The Student Loan Fairness Act

Students are speaking out, blaming the system for their debt and asking for debt forgiveness.

Students are speaking out, blaming the system for their debt and asking for debt forgiveness.

Last week, we discussed why critics say student loan forgiveness won’t work. This week we take a look at The Student Loan Fairness Act.

April 25th marked the one-year anniversary of student debt hitting one trillion dollars. Today, more than 1 in 3 borrowers of student loans are over 90 days delinquent, according to a study by the New York Federal Reserve. Student loan debt now exceeds credit card debt in the U.S., which stands at about $798 billion.

Students are speaking out, blaming the system for their debt and asking for debt forgiveness. According to Campus Reform, students say student loan debt is still stigmatized, because those who have debt feel like it’s their responsibility or their fault if they can’t pay off the debt. Students say they feel it’s really the system’s fault. And it seems politicians are paying close attention.

In March, Democratic Representative Karen Bass (D-CA) introduced The Student Loan Fairness Act, or what some have termed, “The Student Loan Forgiveness Act,” to help ease the burden on graduates. According to Rep. Bass’ website, the new legislation is a combination of two bills from the 112th Congress: Clarke’s Student Loan Forgiveness Act and The Graduate Success Act. The legislation would establish a new “10-10” standard for student loan repayment as the new standard repayment plan. In the “10-10” plan, an individual would be required to make payments for 10 years at 10% of their discretionary income, after which, the remaining federal student loan debt would be forgiven.

According to the website, The Student Loan Fairness Act would also combat crushing interest rates of public and private loans by capping federal interest rates at 3.4%. This would allow existing borrowers whose educational loan debt exceeds their income to convert their private loan debt into Federal Direct Loans, then enroll their new federal loans into the “10-10” program.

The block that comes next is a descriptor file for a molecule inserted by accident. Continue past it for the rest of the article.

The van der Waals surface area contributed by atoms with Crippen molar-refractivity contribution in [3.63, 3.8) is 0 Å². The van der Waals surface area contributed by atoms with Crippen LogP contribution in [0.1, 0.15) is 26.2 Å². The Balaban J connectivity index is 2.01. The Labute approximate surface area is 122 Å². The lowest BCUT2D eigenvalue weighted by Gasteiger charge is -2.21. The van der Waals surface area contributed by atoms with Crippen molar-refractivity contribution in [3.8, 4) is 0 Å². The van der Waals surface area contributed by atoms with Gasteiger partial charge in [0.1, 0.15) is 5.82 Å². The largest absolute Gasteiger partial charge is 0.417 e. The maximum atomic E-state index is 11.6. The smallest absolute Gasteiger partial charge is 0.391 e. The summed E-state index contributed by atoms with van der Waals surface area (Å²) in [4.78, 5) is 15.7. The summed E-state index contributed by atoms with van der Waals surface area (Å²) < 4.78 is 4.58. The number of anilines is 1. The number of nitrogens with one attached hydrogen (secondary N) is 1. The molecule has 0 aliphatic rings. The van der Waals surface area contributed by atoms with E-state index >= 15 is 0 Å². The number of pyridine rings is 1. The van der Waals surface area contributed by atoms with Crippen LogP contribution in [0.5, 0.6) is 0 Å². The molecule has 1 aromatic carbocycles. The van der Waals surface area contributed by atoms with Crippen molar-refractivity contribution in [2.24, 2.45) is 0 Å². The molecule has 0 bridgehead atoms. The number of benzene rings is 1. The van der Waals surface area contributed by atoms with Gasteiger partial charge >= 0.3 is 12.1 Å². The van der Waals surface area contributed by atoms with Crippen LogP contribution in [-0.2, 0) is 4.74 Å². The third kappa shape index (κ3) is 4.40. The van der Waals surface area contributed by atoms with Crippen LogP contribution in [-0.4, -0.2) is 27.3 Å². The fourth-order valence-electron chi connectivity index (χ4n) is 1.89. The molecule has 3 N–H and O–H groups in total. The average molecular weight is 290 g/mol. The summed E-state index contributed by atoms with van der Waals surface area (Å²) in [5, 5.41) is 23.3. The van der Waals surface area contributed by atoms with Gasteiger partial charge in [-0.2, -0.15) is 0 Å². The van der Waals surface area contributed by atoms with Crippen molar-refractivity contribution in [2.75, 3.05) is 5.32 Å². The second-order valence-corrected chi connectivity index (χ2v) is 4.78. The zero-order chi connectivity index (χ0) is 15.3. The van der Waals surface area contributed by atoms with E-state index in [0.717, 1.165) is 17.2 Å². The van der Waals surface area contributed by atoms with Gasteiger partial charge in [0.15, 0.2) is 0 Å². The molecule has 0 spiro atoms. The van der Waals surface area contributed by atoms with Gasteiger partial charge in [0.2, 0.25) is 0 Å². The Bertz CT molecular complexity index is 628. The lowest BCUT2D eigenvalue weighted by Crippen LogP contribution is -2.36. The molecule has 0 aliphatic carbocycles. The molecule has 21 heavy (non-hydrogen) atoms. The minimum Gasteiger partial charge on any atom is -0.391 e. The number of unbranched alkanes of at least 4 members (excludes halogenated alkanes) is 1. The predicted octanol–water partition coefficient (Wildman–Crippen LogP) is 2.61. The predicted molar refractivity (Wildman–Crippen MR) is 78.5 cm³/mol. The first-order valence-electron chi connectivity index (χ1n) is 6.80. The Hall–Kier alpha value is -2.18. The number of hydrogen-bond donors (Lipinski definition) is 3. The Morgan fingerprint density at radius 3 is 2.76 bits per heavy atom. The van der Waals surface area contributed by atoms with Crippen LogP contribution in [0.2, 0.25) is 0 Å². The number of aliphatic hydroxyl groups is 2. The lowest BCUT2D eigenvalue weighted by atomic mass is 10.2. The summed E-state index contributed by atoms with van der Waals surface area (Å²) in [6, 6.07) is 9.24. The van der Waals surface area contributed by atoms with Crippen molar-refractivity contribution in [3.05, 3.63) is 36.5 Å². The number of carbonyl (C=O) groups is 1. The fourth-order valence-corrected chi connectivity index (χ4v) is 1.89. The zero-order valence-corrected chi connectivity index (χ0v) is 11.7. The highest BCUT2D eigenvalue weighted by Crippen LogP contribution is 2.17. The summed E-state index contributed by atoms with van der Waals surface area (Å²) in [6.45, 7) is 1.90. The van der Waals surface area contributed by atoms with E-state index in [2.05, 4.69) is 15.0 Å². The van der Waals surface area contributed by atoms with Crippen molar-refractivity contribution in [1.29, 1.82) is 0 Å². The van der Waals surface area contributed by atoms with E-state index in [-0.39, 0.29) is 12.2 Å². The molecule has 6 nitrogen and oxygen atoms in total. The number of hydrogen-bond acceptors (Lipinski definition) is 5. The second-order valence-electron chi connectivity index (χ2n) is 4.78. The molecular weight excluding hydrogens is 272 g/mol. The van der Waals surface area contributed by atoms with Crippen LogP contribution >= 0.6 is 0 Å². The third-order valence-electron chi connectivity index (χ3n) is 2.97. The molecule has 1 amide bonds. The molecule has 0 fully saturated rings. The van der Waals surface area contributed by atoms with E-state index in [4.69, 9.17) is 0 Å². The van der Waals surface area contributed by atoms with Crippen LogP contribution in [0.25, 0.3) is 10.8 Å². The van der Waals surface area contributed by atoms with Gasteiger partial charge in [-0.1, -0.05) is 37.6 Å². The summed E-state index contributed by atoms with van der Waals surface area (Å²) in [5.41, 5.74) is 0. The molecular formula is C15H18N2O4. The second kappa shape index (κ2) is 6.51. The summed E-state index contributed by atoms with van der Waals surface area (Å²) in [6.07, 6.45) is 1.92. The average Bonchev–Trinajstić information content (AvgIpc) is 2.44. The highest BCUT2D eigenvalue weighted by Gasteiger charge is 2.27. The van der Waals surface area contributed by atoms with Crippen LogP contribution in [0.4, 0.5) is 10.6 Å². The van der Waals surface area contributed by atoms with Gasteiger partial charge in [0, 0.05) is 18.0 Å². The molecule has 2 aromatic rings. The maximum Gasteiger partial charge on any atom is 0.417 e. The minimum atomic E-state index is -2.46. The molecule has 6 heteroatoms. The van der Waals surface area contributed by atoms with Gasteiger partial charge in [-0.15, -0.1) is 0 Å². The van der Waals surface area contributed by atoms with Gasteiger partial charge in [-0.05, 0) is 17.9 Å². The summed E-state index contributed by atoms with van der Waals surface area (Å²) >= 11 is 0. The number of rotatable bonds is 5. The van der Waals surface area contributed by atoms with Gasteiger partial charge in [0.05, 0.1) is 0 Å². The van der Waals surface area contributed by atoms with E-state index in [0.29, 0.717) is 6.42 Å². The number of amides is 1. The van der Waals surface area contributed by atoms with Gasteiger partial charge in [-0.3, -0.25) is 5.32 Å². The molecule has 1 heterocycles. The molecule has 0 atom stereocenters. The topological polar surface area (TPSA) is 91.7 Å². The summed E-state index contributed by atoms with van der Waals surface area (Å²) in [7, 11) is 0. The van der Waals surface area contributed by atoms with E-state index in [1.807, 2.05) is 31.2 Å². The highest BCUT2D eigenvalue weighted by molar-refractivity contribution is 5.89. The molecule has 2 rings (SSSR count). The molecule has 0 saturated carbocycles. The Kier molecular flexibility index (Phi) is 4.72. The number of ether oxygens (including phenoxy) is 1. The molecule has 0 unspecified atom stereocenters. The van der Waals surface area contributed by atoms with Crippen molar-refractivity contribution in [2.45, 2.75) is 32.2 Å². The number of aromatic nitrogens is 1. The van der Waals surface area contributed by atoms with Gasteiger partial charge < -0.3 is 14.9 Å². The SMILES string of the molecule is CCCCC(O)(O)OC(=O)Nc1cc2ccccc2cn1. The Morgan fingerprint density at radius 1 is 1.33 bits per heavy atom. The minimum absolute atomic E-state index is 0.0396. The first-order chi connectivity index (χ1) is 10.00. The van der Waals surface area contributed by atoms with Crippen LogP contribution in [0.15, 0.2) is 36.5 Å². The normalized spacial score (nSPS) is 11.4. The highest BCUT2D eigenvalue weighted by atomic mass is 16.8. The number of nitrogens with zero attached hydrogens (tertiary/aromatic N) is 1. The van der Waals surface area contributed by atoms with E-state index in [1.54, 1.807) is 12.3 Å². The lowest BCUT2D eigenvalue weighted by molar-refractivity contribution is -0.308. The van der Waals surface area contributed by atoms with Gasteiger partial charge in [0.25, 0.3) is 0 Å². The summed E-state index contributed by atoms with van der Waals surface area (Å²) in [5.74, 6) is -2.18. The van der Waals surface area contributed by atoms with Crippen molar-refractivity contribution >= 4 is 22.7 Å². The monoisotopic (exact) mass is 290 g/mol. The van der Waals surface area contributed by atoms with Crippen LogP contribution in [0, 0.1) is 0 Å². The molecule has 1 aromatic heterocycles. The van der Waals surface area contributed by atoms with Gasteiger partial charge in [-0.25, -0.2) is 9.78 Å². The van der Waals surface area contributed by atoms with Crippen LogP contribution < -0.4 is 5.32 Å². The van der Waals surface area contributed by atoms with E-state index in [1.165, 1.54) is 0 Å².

The bill seeks to ensure that no one will be pushed into poverty because of illness or loss of a job. It extends interest-free deferments to unemployed borrowers of unsubsidized federal student loans and those enrolled in the “10-10” repayment plan. It also seeks to replace the current 10-year “Standard Repayment Plan” for the full amount of the loan balance with the “10-10” plan as the default repayment option for borrowers entering repayment. The bill is currently in talks.

It’s understandable why students would support student debt forgiveness from the government. Mark Cuban, owner of the Dallas Mavericks, said earlier this year, “going to a four year school is supposed to be the foundation from which you create a future, not the transaction that crushes everything you had hoped to do because you have more debt than you could possibly pay off in 10 years.”

What do you think? Is student loan debt the student’s fault or the system? We want to hear from you!

Westface College Planning can help you navigate the college saving and funding process from start to finish. To learn how we can help you call us at 650-587-1559 or sign up for one of our Tackling the Runaway Costs of College Workshops or Webinars.

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